Globe And Mail Examines RTS,S Malaria Vaccine Trials In Kenyan Town
The Globe and Mail examines GlaxoSmithKline's RTS,S malaria vaccine trials in Kilifi, Kenya one of the sites where the experimental vaccine is being tested. "The stories of the mothers of Kilifi open a window on the challenges faced by researchers as they build a trial that will include more than 16,000 babies from 11 sites spread across sub-Saharan Africa," the Globe and Mail reports.
The first five babies taking part in the trial, which has also received funds from the Bill & Melinda Gates Foundation, were vaccinated in Tanzania in late May. Now researchers and medical professionals are "readying millions of dollars worth of new laboratory equipment, training field workers and canvassing mothers in rural villages in Burkina Faso, Gabon and Ghana in the west, Mozambique and Malawi in the south and Kenya and Tanzania in the north to sign up the final volunteers," according to the Globe and Mail.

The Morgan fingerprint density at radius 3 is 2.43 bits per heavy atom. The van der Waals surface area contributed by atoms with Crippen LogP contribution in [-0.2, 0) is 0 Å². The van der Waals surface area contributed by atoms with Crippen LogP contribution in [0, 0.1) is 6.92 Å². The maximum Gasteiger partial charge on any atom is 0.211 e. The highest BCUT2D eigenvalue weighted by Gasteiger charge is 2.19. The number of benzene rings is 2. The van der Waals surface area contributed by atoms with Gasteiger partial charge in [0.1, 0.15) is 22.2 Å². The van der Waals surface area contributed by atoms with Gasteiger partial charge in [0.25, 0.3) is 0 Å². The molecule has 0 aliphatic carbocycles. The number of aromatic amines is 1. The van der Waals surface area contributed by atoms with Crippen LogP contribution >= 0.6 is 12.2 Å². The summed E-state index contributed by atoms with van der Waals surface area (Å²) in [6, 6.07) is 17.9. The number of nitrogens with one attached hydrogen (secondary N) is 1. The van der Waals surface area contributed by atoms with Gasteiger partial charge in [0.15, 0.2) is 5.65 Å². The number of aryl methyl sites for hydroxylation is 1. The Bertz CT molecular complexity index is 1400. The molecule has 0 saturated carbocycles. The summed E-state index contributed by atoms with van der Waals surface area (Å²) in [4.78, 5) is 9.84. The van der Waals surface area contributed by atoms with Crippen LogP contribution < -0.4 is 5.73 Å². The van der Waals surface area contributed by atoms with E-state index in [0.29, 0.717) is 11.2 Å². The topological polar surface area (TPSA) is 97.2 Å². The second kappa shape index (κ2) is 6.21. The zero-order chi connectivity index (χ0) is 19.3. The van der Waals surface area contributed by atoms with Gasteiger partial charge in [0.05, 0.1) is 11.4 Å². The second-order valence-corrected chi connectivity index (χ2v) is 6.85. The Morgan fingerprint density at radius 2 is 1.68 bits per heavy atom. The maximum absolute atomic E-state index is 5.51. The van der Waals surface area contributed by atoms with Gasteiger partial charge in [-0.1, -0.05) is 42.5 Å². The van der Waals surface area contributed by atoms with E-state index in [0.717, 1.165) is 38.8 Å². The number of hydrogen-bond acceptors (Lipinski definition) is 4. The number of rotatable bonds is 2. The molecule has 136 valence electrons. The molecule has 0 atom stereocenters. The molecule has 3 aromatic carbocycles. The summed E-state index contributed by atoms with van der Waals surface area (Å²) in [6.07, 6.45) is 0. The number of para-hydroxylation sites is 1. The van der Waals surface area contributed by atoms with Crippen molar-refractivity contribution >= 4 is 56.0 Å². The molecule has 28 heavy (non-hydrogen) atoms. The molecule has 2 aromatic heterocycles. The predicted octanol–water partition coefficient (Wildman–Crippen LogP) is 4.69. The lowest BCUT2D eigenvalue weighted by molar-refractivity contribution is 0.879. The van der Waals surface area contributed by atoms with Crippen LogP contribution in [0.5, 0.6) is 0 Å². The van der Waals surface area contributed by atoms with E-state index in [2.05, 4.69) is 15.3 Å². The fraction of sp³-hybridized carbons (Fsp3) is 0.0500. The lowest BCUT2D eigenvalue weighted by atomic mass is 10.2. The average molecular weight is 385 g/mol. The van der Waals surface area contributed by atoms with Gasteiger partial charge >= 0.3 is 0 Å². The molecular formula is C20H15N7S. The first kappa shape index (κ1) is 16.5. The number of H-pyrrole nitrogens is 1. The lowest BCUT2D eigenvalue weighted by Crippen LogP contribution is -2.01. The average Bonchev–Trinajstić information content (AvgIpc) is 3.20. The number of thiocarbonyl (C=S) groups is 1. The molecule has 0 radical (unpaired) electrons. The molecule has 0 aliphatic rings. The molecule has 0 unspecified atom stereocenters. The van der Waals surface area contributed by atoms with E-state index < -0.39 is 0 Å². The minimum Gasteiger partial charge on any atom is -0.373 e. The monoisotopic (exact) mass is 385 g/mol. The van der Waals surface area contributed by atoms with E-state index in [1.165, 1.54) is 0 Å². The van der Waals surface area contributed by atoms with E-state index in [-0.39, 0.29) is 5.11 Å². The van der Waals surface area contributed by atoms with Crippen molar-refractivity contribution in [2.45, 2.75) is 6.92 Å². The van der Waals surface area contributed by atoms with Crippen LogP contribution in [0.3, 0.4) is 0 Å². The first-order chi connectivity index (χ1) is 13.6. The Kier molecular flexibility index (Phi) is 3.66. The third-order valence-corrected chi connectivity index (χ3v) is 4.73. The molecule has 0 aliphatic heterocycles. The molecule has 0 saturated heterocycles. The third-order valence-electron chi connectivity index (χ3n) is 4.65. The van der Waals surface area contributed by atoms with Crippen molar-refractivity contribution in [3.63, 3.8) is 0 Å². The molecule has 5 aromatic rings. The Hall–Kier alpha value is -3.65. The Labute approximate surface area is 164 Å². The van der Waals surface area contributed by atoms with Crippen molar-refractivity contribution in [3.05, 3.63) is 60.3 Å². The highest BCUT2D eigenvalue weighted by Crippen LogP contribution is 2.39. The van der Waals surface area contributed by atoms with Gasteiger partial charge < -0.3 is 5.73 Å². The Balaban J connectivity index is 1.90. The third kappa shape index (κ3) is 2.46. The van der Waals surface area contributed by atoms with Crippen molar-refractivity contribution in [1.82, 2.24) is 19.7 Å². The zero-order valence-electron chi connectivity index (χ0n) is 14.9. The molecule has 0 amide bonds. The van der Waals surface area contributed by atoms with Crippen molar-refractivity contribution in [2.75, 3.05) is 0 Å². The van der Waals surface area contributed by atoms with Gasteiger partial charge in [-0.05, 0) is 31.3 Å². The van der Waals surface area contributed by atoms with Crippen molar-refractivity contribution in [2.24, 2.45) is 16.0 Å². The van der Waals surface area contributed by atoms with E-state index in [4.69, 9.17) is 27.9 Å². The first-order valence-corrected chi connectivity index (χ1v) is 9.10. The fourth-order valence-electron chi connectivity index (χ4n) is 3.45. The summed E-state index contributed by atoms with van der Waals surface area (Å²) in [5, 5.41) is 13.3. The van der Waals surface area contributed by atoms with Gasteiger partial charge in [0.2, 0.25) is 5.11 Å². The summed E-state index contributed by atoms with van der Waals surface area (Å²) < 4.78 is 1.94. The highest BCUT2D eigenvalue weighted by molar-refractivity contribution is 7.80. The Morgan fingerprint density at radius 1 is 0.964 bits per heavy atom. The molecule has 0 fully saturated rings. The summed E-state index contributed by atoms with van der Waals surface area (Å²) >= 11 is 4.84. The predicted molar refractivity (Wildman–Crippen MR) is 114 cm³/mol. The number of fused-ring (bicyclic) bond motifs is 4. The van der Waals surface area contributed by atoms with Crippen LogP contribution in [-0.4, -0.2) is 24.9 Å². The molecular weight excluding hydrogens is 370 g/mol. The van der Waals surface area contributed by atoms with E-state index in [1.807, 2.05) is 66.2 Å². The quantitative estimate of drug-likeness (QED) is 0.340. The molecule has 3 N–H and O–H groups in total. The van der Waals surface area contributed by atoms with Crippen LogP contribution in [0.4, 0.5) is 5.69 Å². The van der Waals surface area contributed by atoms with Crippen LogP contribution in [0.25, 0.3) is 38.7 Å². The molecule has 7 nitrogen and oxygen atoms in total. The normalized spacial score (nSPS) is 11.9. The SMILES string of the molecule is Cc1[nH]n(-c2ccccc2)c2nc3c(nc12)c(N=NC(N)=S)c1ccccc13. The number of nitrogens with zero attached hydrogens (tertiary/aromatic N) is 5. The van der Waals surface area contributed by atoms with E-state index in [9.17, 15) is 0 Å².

Patricia Njuguna, a pediatrician who is a "principle investigator on the crucial phase-three trials," first came to Kilifi as a medical officer. Last year, Njuguna and colleagues worked with "dozens of field workers and clinicians on a smaller trial of the same vaccine" that broke "new ground," and showed that "rates of malaria among babies and toddlers who received the vaccine were 53 percent lower than those of children who did not," the newspaper writes. However, spreading "enthusiasm" about the vaccine trials to "poor villages buried at the rough ends of old roads, where medical care is rare and deadly illnesses abundant, is no small feat," writes the Mail and Guardian.
According to the article, suspicion and skepticism are some of the major obstacles in recruitment. But the newspaper reports that the "meticulous explanations and consent required to bring malaria trials to an international standard seems to be winning the trust of Kilifi's people, if not always the understanding" (Alsop, Mail and Guardian, 6/16).This is part of the KHN Morning Briefing, a summary of health policy coverage from major news organizations. Sign up for an email subscription.